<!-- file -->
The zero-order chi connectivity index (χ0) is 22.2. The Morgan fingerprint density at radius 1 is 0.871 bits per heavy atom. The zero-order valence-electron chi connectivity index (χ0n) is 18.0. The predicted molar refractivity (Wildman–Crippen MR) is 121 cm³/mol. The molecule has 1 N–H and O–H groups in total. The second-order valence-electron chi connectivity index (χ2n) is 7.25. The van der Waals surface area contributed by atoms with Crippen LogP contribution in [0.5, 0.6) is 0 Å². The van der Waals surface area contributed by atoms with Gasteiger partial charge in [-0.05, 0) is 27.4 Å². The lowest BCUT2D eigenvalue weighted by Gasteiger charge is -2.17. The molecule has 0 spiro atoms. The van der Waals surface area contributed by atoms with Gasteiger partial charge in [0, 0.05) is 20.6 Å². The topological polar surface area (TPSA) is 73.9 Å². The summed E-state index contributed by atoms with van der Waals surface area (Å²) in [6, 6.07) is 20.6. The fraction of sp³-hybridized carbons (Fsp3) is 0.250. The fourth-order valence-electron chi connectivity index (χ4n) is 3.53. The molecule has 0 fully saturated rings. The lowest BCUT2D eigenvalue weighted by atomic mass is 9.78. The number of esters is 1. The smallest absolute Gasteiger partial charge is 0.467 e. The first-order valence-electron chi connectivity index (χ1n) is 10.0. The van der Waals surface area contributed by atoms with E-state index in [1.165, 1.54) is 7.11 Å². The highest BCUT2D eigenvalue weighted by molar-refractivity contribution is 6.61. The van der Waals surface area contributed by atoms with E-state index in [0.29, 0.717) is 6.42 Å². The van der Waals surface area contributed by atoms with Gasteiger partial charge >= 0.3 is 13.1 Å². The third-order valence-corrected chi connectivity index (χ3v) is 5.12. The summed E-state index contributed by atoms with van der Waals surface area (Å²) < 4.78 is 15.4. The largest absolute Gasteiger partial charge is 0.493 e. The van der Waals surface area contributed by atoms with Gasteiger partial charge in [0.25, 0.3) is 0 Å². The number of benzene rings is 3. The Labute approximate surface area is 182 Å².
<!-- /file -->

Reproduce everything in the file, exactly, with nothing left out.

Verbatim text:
The zero-order chi connectivity index (χ0) is 22.2. The Morgan fingerprint density at radius 1 is 0.871 bits per heavy atom. The zero-order valence-electron chi connectivity index (χ0n) is 18.0. The predicted molar refractivity (Wildman–Crippen MR) is 121 cm³/mol. The molecule has 1 N–H and O–H groups in total. The second-order valence-electron chi connectivity index (χ2n) is 7.25. The van der Waals surface area contributed by atoms with Crippen LogP contribution in [0.5, 0.6) is 0 Å². The van der Waals surface area contributed by atoms with Gasteiger partial charge in [-0.05, 0) is 27.4 Å². The lowest BCUT2D eigenvalue weighted by Gasteiger charge is -2.17. The molecule has 0 spiro atoms. The van der Waals surface area contributed by atoms with Gasteiger partial charge in [0, 0.05) is 20.6 Å². The topological polar surface area (TPSA) is 73.9 Å². The summed E-state index contributed by atoms with van der Waals surface area (Å²) in [6, 6.07) is 20.6. The fraction of sp³-hybridized carbons (Fsp3) is 0.250. The fourth-order valence-electron chi connectivity index (χ4n) is 3.53. The molecule has 0 fully saturated rings. The lowest BCUT2D eigenvalue weighted by atomic mass is 9.78. The number of esters is 1. The smallest absolute Gasteiger partial charge is 0.467 e. The first-order valence-electron chi connectivity index (χ1n) is 10.0. The van der Waals surface area contributed by atoms with E-state index in [1.165, 1.54) is 7.11 Å². The highest BCUT2D eigenvalue weighted by molar-refractivity contribution is 6.61. The van der Waals surface area contributed by atoms with E-state index in [0.29, 0.717) is 6.42 Å². The van der Waals surface area contributed by atoms with Gasteiger partial charge >= 0.3 is 13.1 Å². The third-order valence-corrected chi connectivity index (χ3v) is 5.12. The summed E-state index contributed by atoms with van der Waals surface area (Å²) < 4.78 is 15.4. The largest absolute Gasteiger partial charge is 0.493 e. The van der Waals surface area contributed by atoms with Gasteiger partial charge in [0.25, 0.3) is 0 Å². The number of benzene rings is 3. The Labute approximate surface area is 182 Å².